U fokusu rada Instituta za evropske poslove je praćenje pregovora Srbije sa EU i jačanje kapaciteta svih uključenih u procesu. Imajući u vidu složenost i dugotrajnost ovog procesa, Institut okuplja veliki broj stručnih saradnika sa kojima organizuje treninge, debate i druga usavršavanja zato što želimo da svojim radom doprnesemo boljem razumevanju evroatlantskih integracija. Institut radi na organizovanju treninga i pružanju multiperspektivnih informacija kako bismo omogućili aktivno učešće stručne javnosti i građana u procese donošenja odluka. Institut aktivno zagovara i zalaže se za temeljne reforme u okviru pegovaračkog procesa i u saradnji sa partnerima jačamo kapacitete Srbije da se suoči sa izazovima u globalnom svetu kroz zajedničko delovanje, koje za krajnji cilj ima aktivno članstvo Srbije u evroatlantskim okvirima za dobrobit svih građana.

Frosina Doninovska


Frosina Doninovska


The process of reconciliation: A sine qua non in the Western Balkans

Dealing with the human rights violations as well as the consequences from the legacies of war crimes is one of the most important steps towards creating a stable and secure environment in the parts that were subject to ethnic wars and conflicts in the recent period. In this regard, reconciliation is often related to the process of normalization of the relations in the post conflict societies. Some researchers often connect the term reconciliation with the broader concept of conflict management resolution. Therefore it indicates a process in which key actors present their accounts and views of the past developments and their roles and responsibility in this context. Ideally, all involved sides reach a consensus or at least understanding regarding these issues. This understanding should be the basis for the future coexistence and cooperation: although the past is not and usually cannot be forgotten, it should be accepted and, ideally, individual responsibility for different actions and wrong doings could be established thereby reducing the social trauma.1

The process of reconciliation is a complex issue and requires acceptance of the past and the present situation with all present divisions and structural limits that exist in a certain environment.2

The elements of successful reconciliation are the following: stable relations, coexistence, tolerance as well as good communication between the sides involved in it. It is a two side process that presupposes that the justice would be delivered through the institutions of the system. The term normalization of the relations in terms of reconciliation means that there is a necessity for rebuilding the relations which takes a long period of time to happen.

Post-conflict integrative normative solutions, such as assurance of minority participation in public life and power-sharing mechanisms, have contributed to the re-emergence of cooperation and, to a certain degree, to the normalization of relations between different ethnic communities across the region. In a post-conflict scenario policy-makers should also focus on the rectification of ethnic homogenization and the increase of inter – ethnic tolerance.3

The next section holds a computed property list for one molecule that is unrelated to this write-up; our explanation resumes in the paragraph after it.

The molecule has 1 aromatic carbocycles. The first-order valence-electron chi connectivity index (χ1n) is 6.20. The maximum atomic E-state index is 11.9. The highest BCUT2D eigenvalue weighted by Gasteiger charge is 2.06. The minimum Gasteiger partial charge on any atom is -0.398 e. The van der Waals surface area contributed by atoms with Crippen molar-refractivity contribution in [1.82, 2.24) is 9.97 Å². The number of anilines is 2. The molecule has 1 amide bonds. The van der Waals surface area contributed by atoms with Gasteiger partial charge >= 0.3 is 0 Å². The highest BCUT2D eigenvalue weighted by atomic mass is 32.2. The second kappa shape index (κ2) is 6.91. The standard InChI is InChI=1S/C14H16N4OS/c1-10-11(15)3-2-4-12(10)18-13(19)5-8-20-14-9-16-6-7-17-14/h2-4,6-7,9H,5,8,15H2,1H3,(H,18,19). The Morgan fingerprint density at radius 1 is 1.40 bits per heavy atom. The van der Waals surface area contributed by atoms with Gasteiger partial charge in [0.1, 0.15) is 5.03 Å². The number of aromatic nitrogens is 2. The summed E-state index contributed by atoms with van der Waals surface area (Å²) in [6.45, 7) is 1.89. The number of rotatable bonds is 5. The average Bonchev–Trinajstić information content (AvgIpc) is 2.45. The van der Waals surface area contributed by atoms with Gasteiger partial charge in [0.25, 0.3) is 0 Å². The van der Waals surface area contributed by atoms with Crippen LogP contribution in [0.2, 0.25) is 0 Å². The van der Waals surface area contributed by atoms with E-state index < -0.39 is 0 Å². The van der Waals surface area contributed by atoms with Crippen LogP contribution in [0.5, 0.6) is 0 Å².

When we talk about the process of reconciliation in the Western Balkans it is necessary to point out that there have been several initiatives towards fostering the process in the region. The first attempt towards establishing a long lasting peace began with the creation of the Balkan Reconciliation Initiative4. The main purpose of this initiative was to raise a debate on important issues such as the role of the politics, culture, media, religion as well as the role of the society in the process of promoting the tolerance and dealing with the conflicts from the past.5

The second initiative created as a joint effort of the Western Balkan is the RECOM Commission, which was established to determine the facts from the wars and conflicts in the former Yugoslavia. The first priority of the RECOM is to establish the facts about the number of victims and to record the names of the people killed in the war.

The reconciliation is also part of the EU Stabilization and Accession process. In this regard, the countries from the Western Balkans which have a candidate status are subject to the post – conflict conditionality. There are several elements of the post – conflict conditionality: on the first place is the normative – institutional requirement which is under the Copenhagen criteria which requires respect and protection of the rights of minorities. The second refers to the prosecution of war crimes and human rights abuses, or in other words, commitment for judicial prosecution of war crimes in domestic criminal courts and cooperation with the International Criminal Tribunal for the Former Yugoslavia (ICTY).6 The third element refers to the implementation of various measures in order to return the refugees, fostering the regional cooperation, public apologies by political leaders, creation of reconciliation commissions. Only by successful implementation of these elements, the process of reconciliation is possible. By implementing of these reforms, the countries of the Western Balkans commit themselves to respect the basic values upon which the EU is built on, democracy, rule of law, respect of the rights of minorities, peace – building and so on. The enlargement process is thus a powerful force, both for promoting regional normalization, as well as resolving the political obstacles to reconciliation.7